- name: Configure apache2
    lineinfile:
      path: /etc/apache2/mods-enabled/dir.conf
      regexp: "^\tDirectoryIndex index.html index.cgi index.pl index.php index.xhtml index.htm$"
      line: "\tDirectoryIndex index.php index.html index.cgi index.pl index.php index.xhtml index.htm"
    notify: Restart Apache2

  handlers:
      - name: Restart Apache2
        service:
          name: apache2
          state: restarted

The configuration was in file /etc/apache2/mods-enabled/dir.conf and after the task results in a changed state of the file Ansible restarts the Apache web server as specified by notify: Restart Apache2.

The Restart Apache2 handler is defined inside the handlers section.

Final Playbook and Testing PHP rendering

To combine all the above setups, the lamp-setup.yaml playbook would look something like below:

---
- name: LAMP Setup
  hosts: all
  remote_user: root

  tasks:

  - name: Installing Packages
    package:
      name: "{{ item }}"
      state: present
    with_items:
      - apache2
      - mysql-server
      - php 
      - libapache2-mod-php 
      - php-mysql
      - python3-pymysql

  - name: Set root password
    no_log: true
    community.mysql.mysql_user:
      name: root
      password: PLACE_YOUR_PASSWORD_HERE
      login_unix_socket: /var/run/mysqld/mysqld.sock

  - name: Copy .my.cnf for easier mysql automation
    blockinfile:
      path: ~/.my.cnf
      create: yes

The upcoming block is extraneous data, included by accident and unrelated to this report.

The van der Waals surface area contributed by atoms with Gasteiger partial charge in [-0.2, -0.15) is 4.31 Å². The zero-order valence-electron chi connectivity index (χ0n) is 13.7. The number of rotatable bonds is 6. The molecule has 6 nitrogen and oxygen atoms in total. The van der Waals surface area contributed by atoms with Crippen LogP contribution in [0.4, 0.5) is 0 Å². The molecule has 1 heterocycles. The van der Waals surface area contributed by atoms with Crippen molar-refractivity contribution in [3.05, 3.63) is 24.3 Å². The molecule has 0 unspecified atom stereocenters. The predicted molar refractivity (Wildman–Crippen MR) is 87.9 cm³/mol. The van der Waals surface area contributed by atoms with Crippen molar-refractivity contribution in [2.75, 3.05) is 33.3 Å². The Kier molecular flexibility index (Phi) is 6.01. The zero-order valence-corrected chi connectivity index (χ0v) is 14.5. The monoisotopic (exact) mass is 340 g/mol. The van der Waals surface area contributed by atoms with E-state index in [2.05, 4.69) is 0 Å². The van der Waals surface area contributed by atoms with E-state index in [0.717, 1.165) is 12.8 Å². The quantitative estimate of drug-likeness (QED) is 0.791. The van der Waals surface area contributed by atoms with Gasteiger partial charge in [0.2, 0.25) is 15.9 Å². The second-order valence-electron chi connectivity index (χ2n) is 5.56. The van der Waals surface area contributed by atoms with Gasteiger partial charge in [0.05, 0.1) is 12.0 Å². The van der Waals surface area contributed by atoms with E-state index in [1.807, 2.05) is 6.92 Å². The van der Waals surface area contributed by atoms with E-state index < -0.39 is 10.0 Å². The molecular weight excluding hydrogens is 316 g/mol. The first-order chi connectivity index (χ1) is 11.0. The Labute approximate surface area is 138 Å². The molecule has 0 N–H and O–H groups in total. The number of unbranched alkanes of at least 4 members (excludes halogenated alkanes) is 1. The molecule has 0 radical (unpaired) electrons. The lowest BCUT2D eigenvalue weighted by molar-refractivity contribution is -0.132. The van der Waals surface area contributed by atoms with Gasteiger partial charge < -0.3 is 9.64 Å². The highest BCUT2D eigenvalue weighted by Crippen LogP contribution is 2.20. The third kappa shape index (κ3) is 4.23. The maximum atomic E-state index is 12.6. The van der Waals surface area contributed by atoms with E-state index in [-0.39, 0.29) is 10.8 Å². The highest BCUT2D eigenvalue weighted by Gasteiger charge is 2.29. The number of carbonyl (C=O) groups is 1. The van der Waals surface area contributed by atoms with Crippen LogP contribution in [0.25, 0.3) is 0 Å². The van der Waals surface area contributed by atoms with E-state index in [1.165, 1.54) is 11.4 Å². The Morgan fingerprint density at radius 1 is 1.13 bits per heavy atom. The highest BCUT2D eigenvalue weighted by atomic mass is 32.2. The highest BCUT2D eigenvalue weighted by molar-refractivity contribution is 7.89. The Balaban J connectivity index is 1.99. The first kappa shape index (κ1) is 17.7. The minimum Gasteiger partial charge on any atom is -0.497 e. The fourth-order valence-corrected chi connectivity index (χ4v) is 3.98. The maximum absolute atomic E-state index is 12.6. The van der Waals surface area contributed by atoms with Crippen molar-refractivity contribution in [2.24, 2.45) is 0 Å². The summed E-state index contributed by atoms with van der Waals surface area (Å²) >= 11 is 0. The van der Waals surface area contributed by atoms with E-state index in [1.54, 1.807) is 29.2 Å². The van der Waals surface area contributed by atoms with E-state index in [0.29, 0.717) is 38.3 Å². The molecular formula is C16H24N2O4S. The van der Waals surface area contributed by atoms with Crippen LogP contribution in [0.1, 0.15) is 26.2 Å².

block: |
        [client]
        user=root
        password="PLACE_YOUR_PASSWORD_HERE"

  - name: Removes test database
    no_log: true
    community.mysql.mysql_db:
      name: test
      state: absent

  - name: Prohibit Remote Root login
    no_log: true
    community.mysql.mysql_query:
      login_db: mysql
      query: "{{ item }}"
    with_items:
      - DELETE FROM mysql.user WHERE User='root' AND Host NOT IN ('localhost', '127.0.0.1', '::1');
      - FLUSH PRIVILEGES;
  - name: Configure apache2
    lineinfile:
      path: /etc/apache2/mods-enabled/dir.conf
      regexp: "^\tDirectoryIndex index.html index.cgi index.pl index.php index.xhtml index.htm$"
      line: "\tDirectoryIndex index.php index.html index.cgi index.pl index.php index.xhtml index.htm"
    notify: Restart Apache2

  handlers:
      - name: Restart Apache2
        service:
          name: apache2
          state: restarted

To run the playbook use the below commands:

$ ansible-galaxy collection install community.mysql
$ ansible-playbook lamp-setup.yaml

Conclusion

With the playbook handy, you can really accelerate your development workflow. If something breaks in your testing server, you can reinstall the VPS back to a clean state, setup LAMP stack with a single command. If you wish to deploy your application directly from your git repository we have a blog post showing you how to do that as well!